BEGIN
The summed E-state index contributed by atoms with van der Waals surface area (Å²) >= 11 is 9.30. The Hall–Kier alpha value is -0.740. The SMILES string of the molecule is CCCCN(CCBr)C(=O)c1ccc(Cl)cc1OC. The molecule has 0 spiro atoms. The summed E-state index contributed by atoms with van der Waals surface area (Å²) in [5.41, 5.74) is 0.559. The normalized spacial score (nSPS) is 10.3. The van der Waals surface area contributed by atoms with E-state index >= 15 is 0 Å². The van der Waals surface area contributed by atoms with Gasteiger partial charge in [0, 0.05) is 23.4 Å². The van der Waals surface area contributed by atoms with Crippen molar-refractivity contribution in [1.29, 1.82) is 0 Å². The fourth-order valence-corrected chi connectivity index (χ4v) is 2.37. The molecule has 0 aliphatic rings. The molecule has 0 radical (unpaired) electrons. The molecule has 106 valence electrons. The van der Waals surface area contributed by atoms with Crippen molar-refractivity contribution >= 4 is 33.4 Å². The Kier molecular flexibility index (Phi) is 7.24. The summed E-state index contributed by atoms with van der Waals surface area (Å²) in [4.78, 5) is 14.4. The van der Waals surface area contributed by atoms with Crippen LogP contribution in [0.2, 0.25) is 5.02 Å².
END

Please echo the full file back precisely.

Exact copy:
The summed E-state index contributed by atoms with van der Waals surface area (Å²) >= 11 is 9.30. The Hall–Kier alpha value is -0.740. The SMILES string of the molecule is CCCCN(CCBr)C(=O)c1ccc(Cl)cc1OC. The molecule has 0 spiro atoms. The summed E-state index contributed by atoms with van der Waals surface area (Å²) in [5.41, 5.74) is 0.559. The normalized spacial score (nSPS) is 10.3. The van der Waals surface area contributed by atoms with E-state index >= 15 is 0 Å². The van der Waals surface area contributed by atoms with Gasteiger partial charge in [0, 0.05) is 23.4 Å². The van der Waals surface area contributed by atoms with Crippen molar-refractivity contribution in [1.29, 1.82) is 0 Å². The fourth-order valence-corrected chi connectivity index (χ4v) is 2.37. The molecule has 0 aliphatic rings. The molecule has 0 radical (unpaired) electrons. The molecule has 106 valence electrons. The van der Waals surface area contributed by atoms with Crippen molar-refractivity contribution >= 4 is 33.4 Å². The Kier molecular flexibility index (Phi) is 7.24. The summed E-state index contributed by atoms with van der Waals surface area (Å²) in [4.78, 5) is 14.4. The van der Waals surface area contributed by atoms with Crippen LogP contribution in [0.2, 0.25) is 5.02 Å².